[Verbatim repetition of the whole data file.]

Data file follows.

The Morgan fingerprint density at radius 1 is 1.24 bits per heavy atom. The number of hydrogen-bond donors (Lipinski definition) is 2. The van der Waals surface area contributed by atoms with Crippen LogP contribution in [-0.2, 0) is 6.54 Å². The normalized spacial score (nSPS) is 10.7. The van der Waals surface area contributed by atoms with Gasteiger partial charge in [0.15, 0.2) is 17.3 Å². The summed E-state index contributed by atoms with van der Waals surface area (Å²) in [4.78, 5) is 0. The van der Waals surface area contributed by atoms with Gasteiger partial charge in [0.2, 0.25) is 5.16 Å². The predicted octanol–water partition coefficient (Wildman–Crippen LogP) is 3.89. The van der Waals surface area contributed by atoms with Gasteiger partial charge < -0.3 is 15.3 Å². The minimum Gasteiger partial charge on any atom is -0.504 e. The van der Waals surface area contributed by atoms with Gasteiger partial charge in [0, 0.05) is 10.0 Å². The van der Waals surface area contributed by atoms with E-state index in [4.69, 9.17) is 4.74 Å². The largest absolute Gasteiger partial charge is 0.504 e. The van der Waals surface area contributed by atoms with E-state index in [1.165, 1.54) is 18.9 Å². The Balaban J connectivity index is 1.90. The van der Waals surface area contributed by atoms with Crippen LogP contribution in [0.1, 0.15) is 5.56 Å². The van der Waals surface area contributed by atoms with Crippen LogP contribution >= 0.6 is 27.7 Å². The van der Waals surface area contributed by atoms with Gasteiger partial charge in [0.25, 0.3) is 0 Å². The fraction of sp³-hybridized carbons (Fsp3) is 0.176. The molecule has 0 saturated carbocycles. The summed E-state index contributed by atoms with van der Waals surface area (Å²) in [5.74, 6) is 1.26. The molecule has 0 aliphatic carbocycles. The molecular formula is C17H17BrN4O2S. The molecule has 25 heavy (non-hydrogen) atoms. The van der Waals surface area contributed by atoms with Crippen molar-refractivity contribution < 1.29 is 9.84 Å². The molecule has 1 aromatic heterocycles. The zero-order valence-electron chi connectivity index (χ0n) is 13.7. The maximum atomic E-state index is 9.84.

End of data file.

The Morgan fingerprint density at radius 1 is 1.24 bits per heavy atom. The number of hydrogen-bond donors (Lipinski definition) is 2. The van der Waals surface area contributed by atoms with Crippen LogP contribution in [-0.2, 0) is 6.54 Å². The normalized spacial score (nSPS) is 10.7. The van der Waals surface area contributed by atoms with Gasteiger partial charge in [0.15, 0.2) is 17.3 Å². The summed E-state index contributed by atoms with van der Waals surface area (Å²) in [4.78, 5) is 0. The van der Waals surface area contributed by atoms with Gasteiger partial charge in [0.2, 0.25) is 5.16 Å². The predicted octanol–water partition coefficient (Wildman–Crippen LogP) is 3.89. The van der Waals surface area contributed by atoms with Gasteiger partial charge < -0.3 is 15.3 Å². The minimum Gasteiger partial charge on any atom is -0.504 e. The van der Waals surface area contributed by atoms with Gasteiger partial charge in [0, 0.05) is 10.0 Å². The van der Waals surface area contributed by atoms with E-state index in [4.69, 9.17) is 4.74 Å². The largest absolute Gasteiger partial charge is 0.504 e. The van der Waals surface area contributed by atoms with E-state index in [1.165, 1.54) is 18.9 Å². The Balaban J connectivity index is 1.90. The van der Waals surface area contributed by atoms with Crippen LogP contribution in [0.1, 0.15) is 5.56 Å². The van der Waals surface area contributed by atoms with Crippen LogP contribution >= 0.6 is 27.7 Å². The van der Waals surface area contributed by atoms with Gasteiger partial charge in [0.25, 0.3) is 0 Å². The fraction of sp³-hybridized carbons (Fsp3) is 0.176. The molecule has 0 saturated carbocycles. The summed E-state index contributed by atoms with van der Waals surface area (Å²) in [5.74, 6) is 1.26. The molecule has 0 aliphatic carbocycles. The molecular formula is C17H17BrN4O2S. The molecule has 25 heavy (non-hydrogen) atoms. The van der Waals surface area contributed by atoms with Crippen molar-refractivity contribution < 1.29 is 9.84 Å². The molecule has 1 aromatic heterocycles. The zero-order valence-electron chi connectivity index (χ0n) is 13.7. The maximum atomic E-state index is 9.84.